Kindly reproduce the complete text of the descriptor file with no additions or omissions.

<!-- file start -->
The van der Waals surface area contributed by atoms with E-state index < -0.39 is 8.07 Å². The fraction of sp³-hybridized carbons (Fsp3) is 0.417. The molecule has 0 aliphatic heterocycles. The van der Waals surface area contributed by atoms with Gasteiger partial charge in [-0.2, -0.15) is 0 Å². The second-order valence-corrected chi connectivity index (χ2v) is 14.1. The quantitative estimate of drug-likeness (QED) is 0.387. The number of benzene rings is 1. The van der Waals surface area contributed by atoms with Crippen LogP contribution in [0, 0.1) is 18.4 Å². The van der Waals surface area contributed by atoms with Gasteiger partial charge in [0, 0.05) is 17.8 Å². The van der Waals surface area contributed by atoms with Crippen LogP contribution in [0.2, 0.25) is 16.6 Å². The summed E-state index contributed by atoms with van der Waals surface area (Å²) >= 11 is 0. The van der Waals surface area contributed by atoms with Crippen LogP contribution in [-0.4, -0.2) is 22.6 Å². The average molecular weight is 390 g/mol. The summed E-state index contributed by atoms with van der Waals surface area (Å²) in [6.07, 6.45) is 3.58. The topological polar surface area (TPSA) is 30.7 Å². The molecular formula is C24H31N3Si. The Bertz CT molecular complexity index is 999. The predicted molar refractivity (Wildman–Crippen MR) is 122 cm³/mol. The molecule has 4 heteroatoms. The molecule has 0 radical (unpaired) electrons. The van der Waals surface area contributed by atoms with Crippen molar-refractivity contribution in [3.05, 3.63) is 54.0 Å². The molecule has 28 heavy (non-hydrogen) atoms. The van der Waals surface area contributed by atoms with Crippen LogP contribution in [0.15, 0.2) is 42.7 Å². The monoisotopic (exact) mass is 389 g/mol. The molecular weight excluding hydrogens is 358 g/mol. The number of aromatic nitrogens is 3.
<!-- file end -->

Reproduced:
The van der Waals surface area contributed by atoms with E-state index < -0.39 is 8.07 Å². The fraction of sp³-hybridized carbons (Fsp3) is 0.417. The molecule has 0 aliphatic heterocycles. The van der Waals surface area contributed by atoms with Gasteiger partial charge in [-0.2, -0.15) is 0 Å². The second-order valence-corrected chi connectivity index (χ2v) is 14.1. The quantitative estimate of drug-likeness (QED) is 0.387. The number of benzene rings is 1. The van der Waals surface area contributed by atoms with Crippen LogP contribution in [0, 0.1) is 18.4 Å². The van der Waals surface area contributed by atoms with Gasteiger partial charge in [0, 0.05) is 17.8 Å². The van der Waals surface area contributed by atoms with Crippen LogP contribution in [0.2, 0.25) is 16.6 Å². The summed E-state index contributed by atoms with van der Waals surface area (Å²) >= 11 is 0. The van der Waals surface area contributed by atoms with Crippen LogP contribution in [-0.4, -0.2) is 22.6 Å². The average molecular weight is 390 g/mol. The summed E-state index contributed by atoms with van der Waals surface area (Å²) in [6.07, 6.45) is 3.58. The topological polar surface area (TPSA) is 30.7 Å². The molecular formula is C24H31N3Si. The Bertz CT molecular complexity index is 999. The predicted molar refractivity (Wildman–Crippen MR) is 122 cm³/mol. The molecule has 4 heteroatoms. The molecule has 0 radical (unpaired) electrons. The van der Waals surface area contributed by atoms with Crippen molar-refractivity contribution in [3.05, 3.63) is 54.0 Å². The molecule has 28 heavy (non-hydrogen) atoms. The van der Waals surface area contributed by atoms with Crippen LogP contribution in [0.15, 0.2) is 42.7 Å². The monoisotopic (exact) mass is 389 g/mol. The molecular weight excluding hydrogens is 358 g/mol. The number of aromatic nitrogens is 3.